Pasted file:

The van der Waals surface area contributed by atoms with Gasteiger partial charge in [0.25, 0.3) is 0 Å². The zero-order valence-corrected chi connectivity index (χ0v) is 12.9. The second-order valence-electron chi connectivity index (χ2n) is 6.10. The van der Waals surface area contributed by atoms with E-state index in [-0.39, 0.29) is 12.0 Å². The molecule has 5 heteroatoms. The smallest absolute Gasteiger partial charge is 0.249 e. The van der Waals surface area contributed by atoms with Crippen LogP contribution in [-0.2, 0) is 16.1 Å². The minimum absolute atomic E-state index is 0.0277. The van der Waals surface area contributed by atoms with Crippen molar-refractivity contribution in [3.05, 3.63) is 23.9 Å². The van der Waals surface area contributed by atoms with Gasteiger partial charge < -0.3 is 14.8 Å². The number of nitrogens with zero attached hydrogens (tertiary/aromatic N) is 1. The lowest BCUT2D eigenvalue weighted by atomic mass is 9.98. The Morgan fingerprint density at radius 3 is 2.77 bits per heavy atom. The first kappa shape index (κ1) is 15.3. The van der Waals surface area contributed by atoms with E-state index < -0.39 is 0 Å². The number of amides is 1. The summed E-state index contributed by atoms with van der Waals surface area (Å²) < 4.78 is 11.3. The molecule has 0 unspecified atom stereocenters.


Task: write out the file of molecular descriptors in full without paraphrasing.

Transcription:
The van der Waals surface area contributed by atoms with Gasteiger partial charge in [0.25, 0.3) is 0 Å². The zero-order valence-corrected chi connectivity index (χ0v) is 12.9. The second-order valence-electron chi connectivity index (χ2n) is 6.10. The van der Waals surface area contributed by atoms with E-state index in [-0.39, 0.29) is 12.0 Å². The molecule has 5 heteroatoms. The smallest absolute Gasteiger partial charge is 0.249 e. The van der Waals surface area contributed by atoms with Crippen LogP contribution in [-0.2, 0) is 16.1 Å². The minimum absolute atomic E-state index is 0.0277. The van der Waals surface area contributed by atoms with Crippen molar-refractivity contribution in [3.05, 3.63) is 23.9 Å². The van der Waals surface area contributed by atoms with Gasteiger partial charge < -0.3 is 14.8 Å². The number of nitrogens with zero attached hydrogens (tertiary/aromatic N) is 1. The lowest BCUT2D eigenvalue weighted by atomic mass is 9.98. The Morgan fingerprint density at radius 3 is 2.77 bits per heavy atom. The first kappa shape index (κ1) is 15.3. The van der Waals surface area contributed by atoms with E-state index < -0.39 is 0 Å². The number of amides is 1. The summed E-state index contributed by atoms with van der Waals surface area (Å²) < 4.78 is 11.3. The molecule has 0 unspecified atom stereocenters.